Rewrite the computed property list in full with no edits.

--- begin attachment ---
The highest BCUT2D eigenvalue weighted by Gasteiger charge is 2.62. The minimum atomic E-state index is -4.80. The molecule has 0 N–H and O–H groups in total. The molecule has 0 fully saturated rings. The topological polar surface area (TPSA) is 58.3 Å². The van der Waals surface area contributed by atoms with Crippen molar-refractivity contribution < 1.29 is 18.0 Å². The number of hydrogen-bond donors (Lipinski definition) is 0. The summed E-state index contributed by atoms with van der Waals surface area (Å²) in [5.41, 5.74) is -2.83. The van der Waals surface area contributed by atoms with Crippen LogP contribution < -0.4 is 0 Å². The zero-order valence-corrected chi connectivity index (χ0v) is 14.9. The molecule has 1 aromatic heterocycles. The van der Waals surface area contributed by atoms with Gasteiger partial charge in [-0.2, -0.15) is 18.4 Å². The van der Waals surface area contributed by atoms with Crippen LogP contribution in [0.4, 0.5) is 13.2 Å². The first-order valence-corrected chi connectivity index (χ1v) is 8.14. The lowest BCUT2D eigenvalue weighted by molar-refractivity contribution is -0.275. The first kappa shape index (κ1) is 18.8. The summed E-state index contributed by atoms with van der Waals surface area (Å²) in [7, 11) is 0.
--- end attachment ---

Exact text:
The highest BCUT2D eigenvalue weighted by Gasteiger charge is 2.62. The minimum atomic E-state index is -4.80. The molecule has 0 N–H and O–H groups in total. The molecule has 0 fully saturated rings. The topological polar surface area (TPSA) is 58.3 Å². The van der Waals surface area contributed by atoms with Crippen molar-refractivity contribution < 1.29 is 18.0 Å². The number of hydrogen-bond donors (Lipinski definition) is 0. The summed E-state index contributed by atoms with van der Waals surface area (Å²) in [5.41, 5.74) is -2.83. The van der Waals surface area contributed by atoms with Crippen LogP contribution < -0.4 is 0 Å². The zero-order valence-corrected chi connectivity index (χ0v) is 14.9. The molecule has 1 aromatic heterocycles. The van der Waals surface area contributed by atoms with Gasteiger partial charge in [-0.2, -0.15) is 18.4 Å². The van der Waals surface area contributed by atoms with Crippen LogP contribution in [0.4, 0.5) is 13.2 Å². The first-order valence-corrected chi connectivity index (χ1v) is 8.14. The lowest BCUT2D eigenvalue weighted by molar-refractivity contribution is -0.275. The first kappa shape index (κ1) is 18.8. The summed E-state index contributed by atoms with van der Waals surface area (Å²) in [7, 11) is 0.